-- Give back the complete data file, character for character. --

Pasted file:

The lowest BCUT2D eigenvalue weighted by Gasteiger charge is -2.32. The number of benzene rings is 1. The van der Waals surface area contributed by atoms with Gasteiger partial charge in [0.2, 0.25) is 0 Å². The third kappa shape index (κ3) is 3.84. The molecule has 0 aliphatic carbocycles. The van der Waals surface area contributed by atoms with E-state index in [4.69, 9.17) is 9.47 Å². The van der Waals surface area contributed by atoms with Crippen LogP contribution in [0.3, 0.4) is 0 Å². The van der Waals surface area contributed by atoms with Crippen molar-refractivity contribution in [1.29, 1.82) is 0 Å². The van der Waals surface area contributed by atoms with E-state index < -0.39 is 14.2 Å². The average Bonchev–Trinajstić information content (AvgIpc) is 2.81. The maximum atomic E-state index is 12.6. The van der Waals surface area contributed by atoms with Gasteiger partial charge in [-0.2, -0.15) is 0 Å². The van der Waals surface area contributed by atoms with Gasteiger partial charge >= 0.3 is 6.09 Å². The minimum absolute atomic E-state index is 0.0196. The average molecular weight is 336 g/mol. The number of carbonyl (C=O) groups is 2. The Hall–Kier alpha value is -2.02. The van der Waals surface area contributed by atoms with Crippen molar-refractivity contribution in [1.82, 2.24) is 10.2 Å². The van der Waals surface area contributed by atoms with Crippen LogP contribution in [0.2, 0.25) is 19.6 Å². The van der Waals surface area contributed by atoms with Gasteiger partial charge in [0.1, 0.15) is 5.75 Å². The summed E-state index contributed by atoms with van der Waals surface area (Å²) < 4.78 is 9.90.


The lowest BCUT2D eigenvalue weighted by Gasteiger charge is -2.32. The number of benzene rings is 1. The van der Waals surface area contributed by atoms with Gasteiger partial charge in [0.2, 0.25) is 0 Å². The third kappa shape index (κ3) is 3.84. The molecule has 0 aliphatic carbocycles. The van der Waals surface area contributed by atoms with E-state index in [4.69, 9.17) is 9.47 Å². The van der Waals surface area contributed by atoms with Crippen LogP contribution in [0.3, 0.4) is 0 Å². The van der Waals surface area contributed by atoms with Crippen molar-refractivity contribution in [1.29, 1.82) is 0 Å². The van der Waals surface area contributed by atoms with E-state index < -0.39 is 14.2 Å². The average Bonchev–Trinajstić information content (AvgIpc) is 2.81. The maximum atomic E-state index is 12.6. The van der Waals surface area contributed by atoms with Gasteiger partial charge in [-0.2, -0.15) is 0 Å². The van der Waals surface area contributed by atoms with Gasteiger partial charge >= 0.3 is 6.09 Å². The minimum absolute atomic E-state index is 0.0196. The average molecular weight is 336 g/mol. The number of carbonyl (C=O) groups is 2. The Hall–Kier alpha value is -2.02. The van der Waals surface area contributed by atoms with Crippen molar-refractivity contribution in [1.82, 2.24) is 10.2 Å². The van der Waals surface area contributed by atoms with Crippen LogP contribution in [0.2, 0.25) is 19.6 Å². The van der Waals surface area contributed by atoms with Gasteiger partial charge in [0.1, 0.15) is 5.75 Å². The summed E-state index contributed by atoms with van der Waals surface area (Å²) < 4.78 is 9.90.